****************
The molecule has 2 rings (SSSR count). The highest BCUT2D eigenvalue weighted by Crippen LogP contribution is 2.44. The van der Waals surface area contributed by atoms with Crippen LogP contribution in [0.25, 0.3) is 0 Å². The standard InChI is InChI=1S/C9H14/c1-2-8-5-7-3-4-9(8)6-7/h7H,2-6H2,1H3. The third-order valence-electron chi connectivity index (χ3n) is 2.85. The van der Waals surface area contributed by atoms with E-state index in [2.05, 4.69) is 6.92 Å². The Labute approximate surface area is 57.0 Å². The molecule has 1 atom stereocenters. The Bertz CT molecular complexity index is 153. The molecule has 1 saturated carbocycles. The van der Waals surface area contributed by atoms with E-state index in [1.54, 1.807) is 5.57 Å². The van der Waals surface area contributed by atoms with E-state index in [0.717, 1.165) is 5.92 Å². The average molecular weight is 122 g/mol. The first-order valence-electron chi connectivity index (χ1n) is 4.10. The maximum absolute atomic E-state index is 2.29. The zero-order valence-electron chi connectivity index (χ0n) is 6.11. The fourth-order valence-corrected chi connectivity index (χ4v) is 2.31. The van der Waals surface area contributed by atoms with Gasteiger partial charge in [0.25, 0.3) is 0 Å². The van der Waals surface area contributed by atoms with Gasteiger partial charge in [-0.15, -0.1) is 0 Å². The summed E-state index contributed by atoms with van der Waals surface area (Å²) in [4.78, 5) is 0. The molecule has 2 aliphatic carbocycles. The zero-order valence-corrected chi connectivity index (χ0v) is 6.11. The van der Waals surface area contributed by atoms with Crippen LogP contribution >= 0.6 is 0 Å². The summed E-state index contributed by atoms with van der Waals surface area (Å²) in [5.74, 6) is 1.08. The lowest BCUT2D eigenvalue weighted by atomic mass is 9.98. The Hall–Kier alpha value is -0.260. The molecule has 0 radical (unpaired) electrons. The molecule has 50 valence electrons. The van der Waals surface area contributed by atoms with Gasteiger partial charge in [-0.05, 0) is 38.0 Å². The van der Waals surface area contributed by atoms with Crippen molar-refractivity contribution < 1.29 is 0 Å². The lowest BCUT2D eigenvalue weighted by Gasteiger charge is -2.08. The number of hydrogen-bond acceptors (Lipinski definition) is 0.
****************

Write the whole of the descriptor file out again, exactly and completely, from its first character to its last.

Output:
The molecule has 2 rings (SSSR count). The highest BCUT2D eigenvalue weighted by Crippen LogP contribution is 2.44. The van der Waals surface area contributed by atoms with Crippen LogP contribution in [0.25, 0.3) is 0 Å². The standard InChI is InChI=1S/C9H14/c1-2-8-5-7-3-4-9(8)6-7/h7H,2-6H2,1H3. The third-order valence-electron chi connectivity index (χ3n) is 2.85. The van der Waals surface area contributed by atoms with E-state index in [2.05, 4.69) is 6.92 Å². The Labute approximate surface area is 57.0 Å². The molecule has 1 atom stereocenters. The Bertz CT molecular complexity index is 153. The molecule has 1 saturated carbocycles. The van der Waals surface area contributed by atoms with E-state index in [1.54, 1.807) is 5.57 Å². The van der Waals surface area contributed by atoms with E-state index in [0.717, 1.165) is 5.92 Å². The average molecular weight is 122 g/mol. The first-order valence-electron chi connectivity index (χ1n) is 4.10. The maximum absolute atomic E-state index is 2.29. The zero-order valence-electron chi connectivity index (χ0n) is 6.11. The fourth-order valence-corrected chi connectivity index (χ4v) is 2.31. The van der Waals surface area contributed by atoms with Gasteiger partial charge in [0.25, 0.3) is 0 Å². The van der Waals surface area contributed by atoms with Gasteiger partial charge in [-0.15, -0.1) is 0 Å². The summed E-state index contributed by atoms with van der Waals surface area (Å²) in [4.78, 5) is 0. The molecule has 2 aliphatic carbocycles. The zero-order valence-corrected chi connectivity index (χ0v) is 6.11. The van der Waals surface area contributed by atoms with Crippen LogP contribution >= 0.6 is 0 Å². The summed E-state index contributed by atoms with van der Waals surface area (Å²) in [5.74, 6) is 1.08. The lowest BCUT2D eigenvalue weighted by atomic mass is 9.98. The Hall–Kier alpha value is -0.260. The molecule has 0 radical (unpaired) electrons. The molecule has 50 valence electrons. The van der Waals surface area contributed by atoms with Gasteiger partial charge in [-0.05, 0) is 38.0 Å². The van der Waals surface area contributed by atoms with Crippen molar-refractivity contribution < 1.29 is 0 Å². The lowest BCUT2D eigenvalue weighted by Gasteiger charge is -2.08. The number of hydrogen-bond acceptors (Lipinski definition) is 0.